Archive | December 2013

My 2013 in 12 images

Like last year I have decided to summarise my year in 12 images, I have been completing a photo a day challenge as well and will post this separately.

1. Henry arrives

Day 6: first family shot

2. Getting big cuddles

Day 46: Daddy gets a big hug

3. Family portrait

Day 82: Family portrait time

4. Henry loves his highchair

Day 158: Superhero boy enjoys the highchair

5. Teaching Chemistry is always fun…

Day 159: Ammonium dichromate volcano

6. but Physics is better

Day 162: Radioactive Sam

7. First trip to the sea

Day 232: Henry's first trip to the sea!

8. First display in my own classroom – NQT begins

Day 238: my first classroom display...

9. Our own home.. yes we bought a place 🙂

Day 269: Entering our own home!

10. Talking about radio astronomy at the University of Cambridge

Day 290: Me speaking at the FAS Convention

11. Off for a hike…

Day 336: outdoors pushing is popular

12. Christmas time with family

Day 355: Family Christmas meal at the Hungry Horse

Physics of Christmas lesson

Well its almost Christmas and I decided that this would be a great chance to do a bit of extra engagement with a few of my classes. We have also just completed a whole term of (KS3) physics. This means we have encountered, forces, light, electricity and energy. So why not do a lesson of application that is not just an exam. So here is my plan (going to try it tomorrow) – well a rough write up of a plan with associated resources:

Physics of Christmas

Outcomes:
Calculate the speed of Father Christmas
Explain assumptions made in calculations
Evaluate situations and suggest solutions

Starter: Ask students to produce a list of what they think could be physics to do with Christmas.

Main: Circus activity where groups of students spend 5 minutes at each station to complete a challenge using their physics understanding from the previous term.

Plenary: Students complete an extended piece of writing about the physics of Christmas.

I have created both a worksheet for students and info sheets / challenge for each station (see links).

Let me know if you try any of this, I’m going to give this a go and post my review of my lessons.

National Astronomy Week Lesson Plans

Just over a month ago I was asked if I’d like to be involved in National Astronomy week (2014) by putting together some lesson plans. As this coincided nicely with a visit from OFSTED I managed to put a few ideas together for their website. I’ve included them below, they are still rather drafty and will need bulking out for any class but the overall ideas and structure are there (bit like the Edexcel SoW).  I’ve trialed a couple of these activities and have made resources that I’ll upload when I get a moment…. but now back to the EM waves lesson I’m planning for tomorrow.

KS4

Title: How did Galileo observe Jupiter?

Big Picture: How do we know the Sun is at the centre of the Solar System?

Lesson Overview: Students complete a practical investigation to build a simple refracting telescope like that of Galileo.

Learning outcomes:

Describe how observations provide evidence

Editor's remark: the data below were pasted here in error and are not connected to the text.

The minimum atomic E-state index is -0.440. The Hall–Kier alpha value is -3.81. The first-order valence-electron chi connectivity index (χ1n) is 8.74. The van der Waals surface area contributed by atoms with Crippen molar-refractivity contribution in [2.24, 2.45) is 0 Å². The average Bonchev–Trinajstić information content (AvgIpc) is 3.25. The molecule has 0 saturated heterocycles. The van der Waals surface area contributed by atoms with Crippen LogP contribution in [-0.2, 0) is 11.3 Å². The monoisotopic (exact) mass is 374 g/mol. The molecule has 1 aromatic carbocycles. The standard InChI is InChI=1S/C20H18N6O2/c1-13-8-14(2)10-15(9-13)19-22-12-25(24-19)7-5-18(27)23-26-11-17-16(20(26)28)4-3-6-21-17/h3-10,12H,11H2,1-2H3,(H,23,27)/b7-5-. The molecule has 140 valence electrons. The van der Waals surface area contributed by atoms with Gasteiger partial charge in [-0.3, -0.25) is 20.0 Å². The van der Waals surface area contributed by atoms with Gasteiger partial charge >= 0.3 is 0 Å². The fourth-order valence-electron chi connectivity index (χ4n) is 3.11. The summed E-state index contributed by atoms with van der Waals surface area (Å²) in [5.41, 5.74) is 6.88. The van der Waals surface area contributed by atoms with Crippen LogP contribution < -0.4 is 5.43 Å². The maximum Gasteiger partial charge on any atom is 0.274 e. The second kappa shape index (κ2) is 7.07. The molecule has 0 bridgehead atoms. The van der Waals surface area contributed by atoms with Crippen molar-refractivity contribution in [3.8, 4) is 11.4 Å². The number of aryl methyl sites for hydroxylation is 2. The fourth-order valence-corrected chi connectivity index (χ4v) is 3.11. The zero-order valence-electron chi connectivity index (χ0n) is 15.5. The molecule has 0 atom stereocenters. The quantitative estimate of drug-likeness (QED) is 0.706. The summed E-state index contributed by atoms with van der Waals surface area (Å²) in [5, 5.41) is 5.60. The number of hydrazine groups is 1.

Explain how light travels through concave and convex lenses

Design and build a telescope

Outline of activities:

Task 1: Explore Galileo’s observations

Task 2: Use concave and convex lenses with ray boxes to draw how light rays pass through lenses

Task 3: Measure the focal length of the lenses from a diagram

Task 4: Use your measurements to design a telescope that focuses light to a point.

Plenary: Write a tweet @NAW? to describe how a telescope is built

KS3

Title: Exploring Jupiter

Big Picture: How do spacecraft alter our view of the Universe?

Lesson Overview: Students will explore what we know about Jupiter. They will design mission to Jupiter and deliver a presentation to their peers.

Learning Outcomes:

List the main features of Jupiter

Design a scientific experiment

Evaluate scientific options and present a reasoned conclusion

Outline of activities:

Task 1: Picture of Jupiter and Moons in hall, students have to replicate the picture and answer levelled questions. The ones who get the most point get a prize.

Task 2: Comprehension on Jupiter task. In pairs the students read out a passage back to back on Jupiter – they then have 3 minutes to make notes that will be used in the next task.

Task 3: You are part of an international team (group of 3/4) who are putting together a bid to put a spacecraft around Jupiter. (Each group is a different nation and are given a primary task e.g. exploring Io, weather formation on Jupiter, the effects of impacts on Jupiter’s atmosphere). They have an information pack and have to put together a visual aid and a presentation on their mission. Each group is given 1 minute to present. Each presentation is given a rating out of 10 by their peers on both presentation and scientific content. All groups have to write a WWW and EBI for the other groups. The team of 4 have to give a percentage of effort for each student – if you use vivos offer 50 then this will force a non-even split. At the end all groups vote on best design.

Plenary: Students write a tweet that they would send from their spacecraft

KS2:

Title: How important is Jupiter?

Lesson Overview: Students will gather information on Jupiter and will create a poster

Outline of activities:

Task 1: Gather information from around the room on Jupiter – create a mind map

Task 2: Create a poster on how Jupiter is important to life on the Earth (SL9 is the key here)

Task 3: Condense ideas into 140 character tweet @NAW?